Learning-related Tax Breaks for the Lifetime Learner

Among Americans, education is a valued aspect of society, a must for personal enlightenment and professional advancement as well as societal progress. The government also uses education to provide tax breaks including the following credits, which your tax consultant at H&R Block cane explain in more detail.  

American Opportunity Credit

The American Opportunity Credit is available to individuals with modified adjusted gross annual income (MAGI) of $80,000 or less (single filers) or $160,000 or less (married couples with joint filing). The credit isn’t available for single filers with $90,000 and above MAGI as well as for married couples with $180,000 and above MAGI.

If you qualify, you will get a tax credit of up to $2,500 for college tuition and related expenses during the year; room and board, however, is not covered. You will also love these features:

  • It has bigger tax breaks and higher income limits than the Hope Credit.
  • It covers a 4-year course in college.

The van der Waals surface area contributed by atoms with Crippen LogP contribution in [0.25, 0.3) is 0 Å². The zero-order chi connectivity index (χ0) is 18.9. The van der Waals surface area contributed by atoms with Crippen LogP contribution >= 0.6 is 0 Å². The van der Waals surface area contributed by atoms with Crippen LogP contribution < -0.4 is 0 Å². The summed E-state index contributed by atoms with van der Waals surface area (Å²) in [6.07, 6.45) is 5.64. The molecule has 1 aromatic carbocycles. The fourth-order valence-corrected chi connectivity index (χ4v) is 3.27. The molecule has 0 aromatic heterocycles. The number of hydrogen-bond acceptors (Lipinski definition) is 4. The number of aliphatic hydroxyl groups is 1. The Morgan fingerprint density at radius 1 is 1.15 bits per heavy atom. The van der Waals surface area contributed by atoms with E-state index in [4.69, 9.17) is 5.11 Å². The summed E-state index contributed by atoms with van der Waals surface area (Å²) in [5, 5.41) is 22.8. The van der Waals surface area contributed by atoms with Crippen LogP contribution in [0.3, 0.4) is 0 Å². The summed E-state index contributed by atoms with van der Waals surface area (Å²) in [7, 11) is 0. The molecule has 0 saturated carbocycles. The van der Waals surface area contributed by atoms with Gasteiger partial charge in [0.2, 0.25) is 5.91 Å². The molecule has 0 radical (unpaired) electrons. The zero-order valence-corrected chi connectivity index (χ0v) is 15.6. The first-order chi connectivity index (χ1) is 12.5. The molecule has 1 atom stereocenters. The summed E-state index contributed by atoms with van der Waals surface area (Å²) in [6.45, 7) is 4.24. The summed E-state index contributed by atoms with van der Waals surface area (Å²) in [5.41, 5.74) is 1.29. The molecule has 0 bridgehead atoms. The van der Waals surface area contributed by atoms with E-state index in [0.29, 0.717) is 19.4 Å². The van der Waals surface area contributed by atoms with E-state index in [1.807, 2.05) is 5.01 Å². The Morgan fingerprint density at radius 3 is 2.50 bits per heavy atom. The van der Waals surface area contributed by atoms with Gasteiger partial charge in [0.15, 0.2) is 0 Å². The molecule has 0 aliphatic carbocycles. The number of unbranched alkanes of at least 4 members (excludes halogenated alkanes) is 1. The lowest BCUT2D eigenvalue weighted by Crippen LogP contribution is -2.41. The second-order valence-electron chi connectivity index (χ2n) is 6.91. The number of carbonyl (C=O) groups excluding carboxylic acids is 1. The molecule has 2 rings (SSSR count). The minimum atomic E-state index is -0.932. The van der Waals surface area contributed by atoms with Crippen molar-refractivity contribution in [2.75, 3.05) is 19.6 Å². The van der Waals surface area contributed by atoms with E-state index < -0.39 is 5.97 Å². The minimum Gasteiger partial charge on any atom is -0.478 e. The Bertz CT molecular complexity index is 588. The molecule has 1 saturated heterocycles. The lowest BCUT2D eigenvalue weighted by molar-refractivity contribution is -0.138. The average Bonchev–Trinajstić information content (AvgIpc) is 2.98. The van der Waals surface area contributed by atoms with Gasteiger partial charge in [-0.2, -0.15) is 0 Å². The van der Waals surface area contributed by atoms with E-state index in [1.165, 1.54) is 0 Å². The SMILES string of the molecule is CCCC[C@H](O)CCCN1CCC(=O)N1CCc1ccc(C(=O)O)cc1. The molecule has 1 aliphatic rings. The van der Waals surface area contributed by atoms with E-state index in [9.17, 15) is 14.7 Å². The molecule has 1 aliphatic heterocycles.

• It can result in a tax refund particularly when the tax credit exceeds your tax liability, with up to 40 percent of it being refundable. Let’s suppose that you qualified for the full credit and you have a $1,900 federal tax bill. Your tax bill will be reduced to $400 due to the non-refundable portion while the first $400 of its refundable portion will result in a zero tax bill. You will then receive a $600 refund.

Lifetime Learning Credit

You can use the Lifetime Learning Credit at virtually any school. You have the opportunity to get back as much as $2,000 per year, the maximum limit for 20% of $10,000 of qualified expenses. You must take note of certain provisions including:

  • Income limits of $65,000 for single filers and $130,000 for married individuals
  • No claiming of both the Lifetime Learning Credit and the American Opportunity Credit in the same year for the same student
  • No double-dipping allowed (i.e., expenses paid via tax-favored tuition programs will not be counted in calculating the credits)  

If neither of these two tax credits work in your case, you shouldn’t despair. You can still find several tax treatments for education including the following:  

  • Up to $2,500 in deductions for interest paid on student loans each year for as long as your MAGI is less than $80,000 (single return) or $160,000 (joint return). You can claim it even when your parents footed the bill.
  • Interest on savings bonds, specifically Series EE and I bonds, are tax-free when it was used for qualified education expenses; terms and conditions apply. 

Ask your tax advisor about these tax credits today and you will have one less thing to worry about.  

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